The United States Census Bureau produces a wide variety of infographics and visualizations based on their enormous library of demographic data. Many of these charts and graphs address topics relevant to family law practitioners. Household characteristics, marital status, child support payments, and parental or marital age are just a few of the datasets depicted on the Census Bureau’s website (https://www.census.gov/library/visualizations.All.html). Below is a sample of these visualizations, along with a brief description of the insights that might be obtained.
This first graph depicts the median age of men and women at their first marriage, over time. Medianmeans that 50% of the men (or women) sampled that year got married for the first time by the listed age. So, in 1890, 50% of women were married by age 22 while 50% of men were married by age 26. By contrast, in 2018 the median ages at first marriage had increased to roughly 30 and 28 years old for men and women, respectively. Two interesting pieces of insight drawn from this graph are that the age of first marriage has been increasing steadily since 1960 for men and women, and that women consistently marry at a younger age than men. For the family law practitioner, this means that the age at first divorce is also likely increasing and that female clients are likely to be younger than their male counterparts.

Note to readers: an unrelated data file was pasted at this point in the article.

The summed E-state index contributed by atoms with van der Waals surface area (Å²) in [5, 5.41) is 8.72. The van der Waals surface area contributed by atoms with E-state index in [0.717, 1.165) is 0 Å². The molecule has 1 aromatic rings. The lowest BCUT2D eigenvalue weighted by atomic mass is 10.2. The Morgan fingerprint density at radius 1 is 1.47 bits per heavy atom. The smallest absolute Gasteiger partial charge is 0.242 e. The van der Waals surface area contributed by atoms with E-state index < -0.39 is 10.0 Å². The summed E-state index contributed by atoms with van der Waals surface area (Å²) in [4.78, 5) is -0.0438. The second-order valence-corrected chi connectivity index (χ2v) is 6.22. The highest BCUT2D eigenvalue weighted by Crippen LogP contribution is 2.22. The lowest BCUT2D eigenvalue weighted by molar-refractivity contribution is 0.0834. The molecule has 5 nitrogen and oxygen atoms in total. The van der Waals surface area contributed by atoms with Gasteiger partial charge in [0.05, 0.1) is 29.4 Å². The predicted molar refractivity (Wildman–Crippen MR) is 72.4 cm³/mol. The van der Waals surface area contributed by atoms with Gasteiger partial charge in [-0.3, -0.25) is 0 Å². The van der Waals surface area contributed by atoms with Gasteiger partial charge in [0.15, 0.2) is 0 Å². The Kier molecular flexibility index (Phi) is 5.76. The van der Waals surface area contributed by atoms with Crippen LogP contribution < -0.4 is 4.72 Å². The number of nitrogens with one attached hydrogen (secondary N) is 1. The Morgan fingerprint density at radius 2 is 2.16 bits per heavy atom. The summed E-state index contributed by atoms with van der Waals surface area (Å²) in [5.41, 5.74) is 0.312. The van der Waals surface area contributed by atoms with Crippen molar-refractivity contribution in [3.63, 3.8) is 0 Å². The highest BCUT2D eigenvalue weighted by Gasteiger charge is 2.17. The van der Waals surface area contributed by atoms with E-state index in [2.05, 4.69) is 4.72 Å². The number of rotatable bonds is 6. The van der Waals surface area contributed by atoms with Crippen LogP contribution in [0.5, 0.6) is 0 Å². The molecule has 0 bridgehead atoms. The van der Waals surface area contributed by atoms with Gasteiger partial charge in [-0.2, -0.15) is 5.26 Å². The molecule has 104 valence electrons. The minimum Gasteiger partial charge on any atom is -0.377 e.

The next chart displays the proportion of custodial parents that received child support payments, over time. For example, in 1993, less than 37% of custodial parents received their full support payment. Ten years later, in 2003, over 45% of custodial parents received their full support payment. An interesting piece of information derived from this data is that the proportion of custodial parents receiving their full support payment has never exceeded 50% (since 1993). However, roughly 75% of custodial parents are receiving at least partial payment. For the family law practitioner, it is important to note that many custodial parent clients (25-30%) may not receive their ordered child support.
The next visual regards the co-residence of fathers and their biological children in 2014. Nearly 80% of men with biological children lived with at least some of them. Of course, that also means that 20% of fathers were not living with any of their children. This living arrangement could be by choice or court order, but the graphic does not indicate that information. For family law practitioners, this data may help establish expectations for parenting time among male clients.
The next graphic addresses the living arrangements of minor children. Nearly 74 million children were included in this sample from 2016. Of those children, more than two-thirds were living with both parents. At the same time, 23% were living with only their mother and 4% were living with only their father. For the 2.8 million children with no parent in the household, 55% were living with a grandparent.